Welcome to part two of this Christmas story… the story began in 1814 with a heavy fall of snow, a snowman and a festive party with the gentry……and some thing mysterious in the park…
The Snowman – Part Two – by Gordon Le Pard.
Friday December 23rd 1814
The Rev Edward Grainger was eating a boiled egg and sipping tea, the Squire’s copy of the Morning Chronicle was open on the table.
“How curious,” he said, lifting his head he realised that all his family had finished breakfast and left the table. He rapidly finished his tea, discovering that it was now ice cold. He knew his wife, would probably be involved in planning the dinner for Sunday, he followed the old traditions of the village and gave dinner to six poor men and six poor women at Christmas.
He guessed his children had already left the house so he put on his coat and walked towards the green, as he left his gate he saw that there were several people standing around the snowman. As he approached Charles, his younger son ran across to him.
“Come and look father, the snowman, it must be magic.”
He walked up, the snowman stood there as it had done yesterday. He saw his elder son with the girls from the manor, all sensibly wrapped up in thick cloaks with fur muffs, accompanied by Miss Grey their governess.
“James, what is this about a magic snowman then?”
“It’s not magic, it is just very strange. Yesterday the head was facing towards the Rectory, now it is looking across the green towards the park.”
“Perhaps the men knocked it when they moved the tree branches,” The Rector looked around at the disturbed snow, showing traces of where the branches had been moved and cut up the day before.
“But the branches had all been removed by the time we had finished.”
“And what about the buttons?” added Charles. The Rector looked closer at the snowman, down the front were a row of large brass buttons. “They were pebbles yesterday.”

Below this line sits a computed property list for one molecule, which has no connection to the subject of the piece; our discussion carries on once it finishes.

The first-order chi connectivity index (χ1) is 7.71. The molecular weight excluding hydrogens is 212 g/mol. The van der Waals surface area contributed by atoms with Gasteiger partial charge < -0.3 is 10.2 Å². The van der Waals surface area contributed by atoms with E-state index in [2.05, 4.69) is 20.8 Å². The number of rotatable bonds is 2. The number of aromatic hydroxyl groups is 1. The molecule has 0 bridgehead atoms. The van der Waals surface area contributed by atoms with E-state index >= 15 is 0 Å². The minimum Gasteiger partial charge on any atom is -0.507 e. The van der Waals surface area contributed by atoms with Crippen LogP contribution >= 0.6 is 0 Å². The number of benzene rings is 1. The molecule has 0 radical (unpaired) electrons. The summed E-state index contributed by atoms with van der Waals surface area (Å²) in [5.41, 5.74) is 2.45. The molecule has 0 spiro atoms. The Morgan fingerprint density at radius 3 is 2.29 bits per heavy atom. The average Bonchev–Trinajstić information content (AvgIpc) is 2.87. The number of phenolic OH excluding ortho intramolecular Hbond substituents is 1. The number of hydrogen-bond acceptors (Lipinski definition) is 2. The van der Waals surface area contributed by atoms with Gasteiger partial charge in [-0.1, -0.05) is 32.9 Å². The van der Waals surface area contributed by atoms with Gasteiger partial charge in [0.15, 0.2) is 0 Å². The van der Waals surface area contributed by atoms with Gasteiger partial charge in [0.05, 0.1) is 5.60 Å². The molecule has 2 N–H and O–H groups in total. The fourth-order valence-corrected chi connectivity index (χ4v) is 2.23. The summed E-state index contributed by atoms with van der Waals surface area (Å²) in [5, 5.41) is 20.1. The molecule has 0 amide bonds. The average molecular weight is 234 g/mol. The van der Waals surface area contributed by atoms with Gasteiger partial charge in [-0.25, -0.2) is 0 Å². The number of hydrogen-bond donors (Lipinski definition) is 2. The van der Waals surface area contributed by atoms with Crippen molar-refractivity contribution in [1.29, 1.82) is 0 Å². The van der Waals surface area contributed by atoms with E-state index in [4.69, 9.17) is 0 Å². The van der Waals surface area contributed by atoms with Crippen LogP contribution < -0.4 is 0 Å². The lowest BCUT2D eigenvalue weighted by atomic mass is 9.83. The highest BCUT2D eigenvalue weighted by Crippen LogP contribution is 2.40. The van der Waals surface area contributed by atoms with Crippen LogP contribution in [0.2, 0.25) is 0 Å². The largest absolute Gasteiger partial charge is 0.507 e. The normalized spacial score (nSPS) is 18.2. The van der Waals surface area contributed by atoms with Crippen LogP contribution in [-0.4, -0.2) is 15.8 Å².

“And they won’t come out.” Added Frances, the youngest of the three girls, “I think it is our cousin, perhaps he really is a wizard.”
The Rector touched the buttons, they were covered with a layer of ice. Only the bottom one could be prised loose, he looked at it, it was very muddy and discoloured but he thought he could make out a monogram.
“I am afraid there is no magic here my dear.” He smiled at Miss Grey. “They are covered in ice and frozen onto the snowman. Also look how dirty they are, I think they must have been on an old coat or something similar that had been lost in the pond. They were probably dragged out yesterday by the branches, someone found them last night and thought they would look good on the snowman.
“They have got initials on them, I will take this and get it cleaned, my wife may well recognise it.” He paused and looked at Frances. “But what was that about Mr Scott.”
The girl blushed bright red and buried her face in her muff, her elder sister replied for her.
“Fanny thinks Mr Scott is a wizard because there is a wizard called Michael Scot in one of Sir Walter Scott’s stories.”
“I don’t think so my dear.” Said the Rector kindly, “there may have been wizards in Scotland hundreds of years ago, but not in Berkshire today.”
“But he is still a horrid man.” Said Frances defiantly. Eager to change the subject the Rector turned to Charlotte.
“You young ladies must be feeling very cold, why don’t you go to the Rectory and get warm.”
“But isn’t mama getting ready for the dinner on Sunday, the one for the poor people?” Said Charles.
“Then we can help.” Said Charlotte, turning towards the Rectory.
“Parson’s wife in training.” Said Mary to Frances, as they followed their sister. Dr Grainger could see that both Charlotte and James were blushing. As the young men turned to follow the girls he said.
“James, will you come with me to the church, I want you to help me see that everything is ready for Sunday.”
Slightly reluctantly he followed his father across the frozen green. The church door was open and inside Caleb Smith was standing by a ladder, holding up a branch of holly to his son, who was putting the greenery along the ledge that ran along the bottom of the gallery.
“Still putting up the greenery then.” Said the Rector with a smile.
“T’is the old way sir. I know you don’t care for it but I hope you won’t be stopping it.”
“Oh no, Caleb, I have no wish to stop it. You can keep putting up the decorations as long as you are sexton.” Then, as he turned to walk up towards the communion table, he said quietly to his son, “Though, when he is gone, I doubt there will be anybody who will wish to continue with the tradition. In a few years there will be no more Christmas decorations in the parish.”
“I don’t know.” Replied his son, “I rather like it, and I know Charlotte – Miss Scott likes it as well.”
“Then when you have your own parish, you can decorate your own church.” Said his father with a smile.